An illustration of a group of shrimp-like early arthropods distantly related to modern crustaceans. They are connected into a long "conga line" chain with each individual's tail slotted into the carapace of the next.

Synophalos xynos, a shrimp-like arthropod from the Early Cambrian of China (~515 mya). Thought to be closely related to stem-crustaceans like Waptia, it was about 2cm long (0.75″) and had a bivalved carapace with a segmented body ending in a forked tail.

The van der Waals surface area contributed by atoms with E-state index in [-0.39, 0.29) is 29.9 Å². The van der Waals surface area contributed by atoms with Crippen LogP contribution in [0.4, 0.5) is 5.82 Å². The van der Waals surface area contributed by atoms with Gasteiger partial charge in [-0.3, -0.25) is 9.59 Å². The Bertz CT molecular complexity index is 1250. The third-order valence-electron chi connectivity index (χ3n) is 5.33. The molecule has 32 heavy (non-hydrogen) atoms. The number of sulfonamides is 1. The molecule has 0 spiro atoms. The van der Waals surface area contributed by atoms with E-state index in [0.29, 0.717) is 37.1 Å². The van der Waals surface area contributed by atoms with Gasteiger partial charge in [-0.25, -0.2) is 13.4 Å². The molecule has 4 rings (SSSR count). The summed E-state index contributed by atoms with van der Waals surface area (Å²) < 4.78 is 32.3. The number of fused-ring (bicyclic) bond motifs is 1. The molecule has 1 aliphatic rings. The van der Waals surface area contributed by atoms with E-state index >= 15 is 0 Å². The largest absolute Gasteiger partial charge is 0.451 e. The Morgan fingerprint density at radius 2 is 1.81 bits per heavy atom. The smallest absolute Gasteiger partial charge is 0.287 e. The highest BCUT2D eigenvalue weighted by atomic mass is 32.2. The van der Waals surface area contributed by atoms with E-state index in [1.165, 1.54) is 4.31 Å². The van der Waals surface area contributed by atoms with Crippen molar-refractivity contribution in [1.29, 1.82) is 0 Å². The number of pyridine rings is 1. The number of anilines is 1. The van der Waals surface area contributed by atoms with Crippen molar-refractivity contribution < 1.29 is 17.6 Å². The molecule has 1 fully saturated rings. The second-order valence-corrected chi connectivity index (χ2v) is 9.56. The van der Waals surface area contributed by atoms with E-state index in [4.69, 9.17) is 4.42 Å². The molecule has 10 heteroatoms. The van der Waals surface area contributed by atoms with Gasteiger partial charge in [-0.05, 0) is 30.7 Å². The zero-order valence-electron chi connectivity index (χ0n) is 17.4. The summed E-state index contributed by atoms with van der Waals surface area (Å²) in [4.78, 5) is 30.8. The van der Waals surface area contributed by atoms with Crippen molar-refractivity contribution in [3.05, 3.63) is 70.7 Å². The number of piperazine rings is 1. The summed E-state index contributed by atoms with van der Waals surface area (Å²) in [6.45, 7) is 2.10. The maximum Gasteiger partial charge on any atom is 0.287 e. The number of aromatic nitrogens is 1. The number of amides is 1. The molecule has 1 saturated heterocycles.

Unlike any other known arthropods, however, it formed long “conga line” chains of up to twenty individuals, with the tail of each animal locking securely into the shell of the next. The function of the these chains is unknown, although suggestions include some sort of mating behavior, migration, or defense against predators.

Only one specimen was found completely on its own, and its slightly longer carapace suggests it may represent a different solitary life stage of these strange little creatures.

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